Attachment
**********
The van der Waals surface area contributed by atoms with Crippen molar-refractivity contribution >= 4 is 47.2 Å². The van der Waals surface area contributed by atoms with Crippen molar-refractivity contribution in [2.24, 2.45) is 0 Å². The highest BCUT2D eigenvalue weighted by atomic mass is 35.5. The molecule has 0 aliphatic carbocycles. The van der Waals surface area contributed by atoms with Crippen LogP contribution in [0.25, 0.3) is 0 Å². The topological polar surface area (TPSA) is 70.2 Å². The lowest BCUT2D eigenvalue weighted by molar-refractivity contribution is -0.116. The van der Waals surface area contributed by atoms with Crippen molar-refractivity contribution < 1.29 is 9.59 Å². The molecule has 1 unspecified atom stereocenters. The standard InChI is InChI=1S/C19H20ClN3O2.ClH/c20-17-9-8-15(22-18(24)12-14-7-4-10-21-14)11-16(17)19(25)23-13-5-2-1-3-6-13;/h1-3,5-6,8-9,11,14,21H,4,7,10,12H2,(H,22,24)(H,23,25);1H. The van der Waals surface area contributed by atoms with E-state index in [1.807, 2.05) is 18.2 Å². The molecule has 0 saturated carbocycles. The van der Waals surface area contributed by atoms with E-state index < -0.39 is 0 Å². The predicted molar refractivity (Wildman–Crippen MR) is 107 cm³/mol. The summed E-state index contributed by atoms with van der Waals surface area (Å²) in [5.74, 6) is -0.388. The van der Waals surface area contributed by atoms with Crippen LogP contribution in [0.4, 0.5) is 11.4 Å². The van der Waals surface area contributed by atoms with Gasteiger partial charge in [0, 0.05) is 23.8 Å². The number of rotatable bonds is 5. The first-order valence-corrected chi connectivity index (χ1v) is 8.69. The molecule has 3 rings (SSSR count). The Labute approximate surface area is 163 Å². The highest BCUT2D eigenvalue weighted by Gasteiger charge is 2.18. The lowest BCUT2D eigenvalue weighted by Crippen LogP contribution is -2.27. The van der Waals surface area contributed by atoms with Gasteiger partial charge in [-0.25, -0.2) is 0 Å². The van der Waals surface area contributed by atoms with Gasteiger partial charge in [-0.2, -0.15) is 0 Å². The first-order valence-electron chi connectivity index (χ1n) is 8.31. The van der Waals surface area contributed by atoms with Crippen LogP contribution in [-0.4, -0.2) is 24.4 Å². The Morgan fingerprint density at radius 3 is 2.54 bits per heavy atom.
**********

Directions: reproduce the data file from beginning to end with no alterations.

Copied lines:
The van der Waals surface area contributed by atoms with Crippen molar-refractivity contribution >= 4 is 47.2 Å². The van der Waals surface area contributed by atoms with Crippen molar-refractivity contribution in [2.24, 2.45) is 0 Å². The highest BCUT2D eigenvalue weighted by atomic mass is 35.5. The molecule has 0 aliphatic carbocycles. The van der Waals surface area contributed by atoms with Crippen LogP contribution in [0.25, 0.3) is 0 Å². The topological polar surface area (TPSA) is 70.2 Å². The lowest BCUT2D eigenvalue weighted by molar-refractivity contribution is -0.116. The van der Waals surface area contributed by atoms with Crippen molar-refractivity contribution < 1.29 is 9.59 Å². The molecule has 1 unspecified atom stereocenters. The standard InChI is InChI=1S/C19H20ClN3O2.ClH/c20-17-9-8-15(22-18(24)12-14-7-4-10-21-14)11-16(17)19(25)23-13-5-2-1-3-6-13;/h1-3,5-6,8-9,11,14,21H,4,7,10,12H2,(H,22,24)(H,23,25);1H. The van der Waals surface area contributed by atoms with E-state index in [1.807, 2.05) is 18.2 Å². The molecule has 0 saturated carbocycles. The van der Waals surface area contributed by atoms with E-state index < -0.39 is 0 Å². The predicted molar refractivity (Wildman–Crippen MR) is 107 cm³/mol. The summed E-state index contributed by atoms with van der Waals surface area (Å²) in [5.74, 6) is -0.388. The van der Waals surface area contributed by atoms with Crippen LogP contribution in [0.4, 0.5) is 11.4 Å². The van der Waals surface area contributed by atoms with Gasteiger partial charge in [0, 0.05) is 23.8 Å². The number of rotatable bonds is 5. The first-order valence-corrected chi connectivity index (χ1v) is 8.69. The molecule has 3 rings (SSSR count). The Labute approximate surface area is 163 Å². The highest BCUT2D eigenvalue weighted by Gasteiger charge is 2.18. The lowest BCUT2D eigenvalue weighted by Crippen LogP contribution is -2.27. The van der Waals surface area contributed by atoms with Gasteiger partial charge in [-0.25, -0.2) is 0 Å². The van der Waals surface area contributed by atoms with Gasteiger partial charge in [-0.2, -0.15) is 0 Å². The first-order valence-electron chi connectivity index (χ1n) is 8.31. The van der Waals surface area contributed by atoms with Crippen LogP contribution in [-0.4, -0.2) is 24.4 Å². The Morgan fingerprint density at radius 3 is 2.54 bits per heavy atom.